how to achieve deep work

how to achieve deep work

“Efforts to deepen your focus will struggle if you don’t simultaneously wean your mind from a dependence on distraction.”

“To produce at your peak level you need to work for extended periods with full concentration on a single task free from distraction. Put another way, the type of work that optimizes your performance is deep work.”

― Cal Newport, Deep Work: Rules for Focused Success in a Distracted World

Many people think doing a lot of things at once is the best way to increase their productivity, but this mindset is absolutely incorrect. If there’s one thing you can keep in mind as you begin your work day, it’s this maxim: Multitasking does not equal productivity

Multitasking makes you less focused on the most important task at hand. And the same applies for incessant electronic connection. While the constant buzzing of your cell phone and the habit of keeping social media and email tabs open in your web browser may seem innocuous, the truth is that each of them are robbing your focus and your precious attention. Even if you don’t immediately address notifications while working, simply seeing things pop on your screen and/or listening to repetitive tones can easily derail your focus and concentration. 

So how do you overcome these harmless seeming roadblocks and set yourself up for accomplishing deep work? Here are a few effective strategies that you can experiment with:

  1. The Monastic Approach: This strategy involves eliminating all sources of distraction and isolating yourself like a monk.
  2. The Bimodal Approach: This method entails setting a clearly defined, long period of seclusion dedicated to work and leaving the remaining time on your calendar for everything else.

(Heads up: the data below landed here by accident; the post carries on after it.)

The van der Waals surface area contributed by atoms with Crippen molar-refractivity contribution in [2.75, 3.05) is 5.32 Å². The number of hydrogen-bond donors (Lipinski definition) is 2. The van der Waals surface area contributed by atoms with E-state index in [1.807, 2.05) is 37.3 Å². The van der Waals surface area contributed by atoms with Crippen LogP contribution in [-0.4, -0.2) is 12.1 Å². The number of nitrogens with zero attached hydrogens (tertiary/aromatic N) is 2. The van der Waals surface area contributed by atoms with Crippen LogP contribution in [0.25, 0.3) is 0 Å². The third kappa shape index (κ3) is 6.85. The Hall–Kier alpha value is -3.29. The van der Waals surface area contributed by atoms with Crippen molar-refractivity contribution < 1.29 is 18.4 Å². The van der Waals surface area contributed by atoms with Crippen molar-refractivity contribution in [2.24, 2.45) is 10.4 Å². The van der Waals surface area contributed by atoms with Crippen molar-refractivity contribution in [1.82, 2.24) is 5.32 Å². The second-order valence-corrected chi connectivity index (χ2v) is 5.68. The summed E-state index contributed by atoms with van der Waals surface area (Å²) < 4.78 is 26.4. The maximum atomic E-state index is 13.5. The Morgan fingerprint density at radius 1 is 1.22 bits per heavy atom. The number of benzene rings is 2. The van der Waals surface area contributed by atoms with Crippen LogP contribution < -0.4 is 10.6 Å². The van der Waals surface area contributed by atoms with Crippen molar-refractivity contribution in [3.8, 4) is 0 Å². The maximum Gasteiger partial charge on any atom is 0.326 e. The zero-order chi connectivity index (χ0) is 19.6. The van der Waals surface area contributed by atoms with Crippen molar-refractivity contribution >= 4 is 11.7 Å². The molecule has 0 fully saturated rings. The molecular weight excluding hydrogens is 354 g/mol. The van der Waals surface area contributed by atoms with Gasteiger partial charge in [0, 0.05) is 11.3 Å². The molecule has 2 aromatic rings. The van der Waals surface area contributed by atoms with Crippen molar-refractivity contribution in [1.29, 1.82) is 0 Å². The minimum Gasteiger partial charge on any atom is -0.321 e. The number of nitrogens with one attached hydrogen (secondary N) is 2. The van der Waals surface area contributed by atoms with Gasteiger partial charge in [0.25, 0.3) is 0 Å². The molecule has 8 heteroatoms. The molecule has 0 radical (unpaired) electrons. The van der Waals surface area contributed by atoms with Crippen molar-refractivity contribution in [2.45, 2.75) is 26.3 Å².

3. The Rhythmic Approach: In this strategy, you form a habit of doing deep work for pre-determined chunks of time, for instance, blocks of 90 minutes, and using the calendar to monitor your accomplishments. 
  4. The Journalistic Approach: Here you take any unexpected free time in your daily routine and use it to do deep work. 

It doesn’t matter which technique you choose to employ, what’s important to remember is they’re purposeful and methodical, not random. This key difference is what distinguishes deep work from being in the zone. Getting in the zone happens only by chance and often requires a surge of willpower after hours of procrastination. Deep work, on the flip side, is intentional and conscious effort, and hence necessitates setting up rituals to prepare your mind for it such as defining your space and creating boundaries. 

Distractions and temptations have occupied every nook and cranny in the modern world and multitasking is quickly becoming our default approach to stay on top of things. This is not only killing our productivity but also negatively affecting our health and well-being. However, we can always choose to eliminate everyday distractions and let our brains focus on one task at a time. In an age where technology is evolving at an exponential pace, it’s crucial that we become proactive and learn to practice deep work consistently.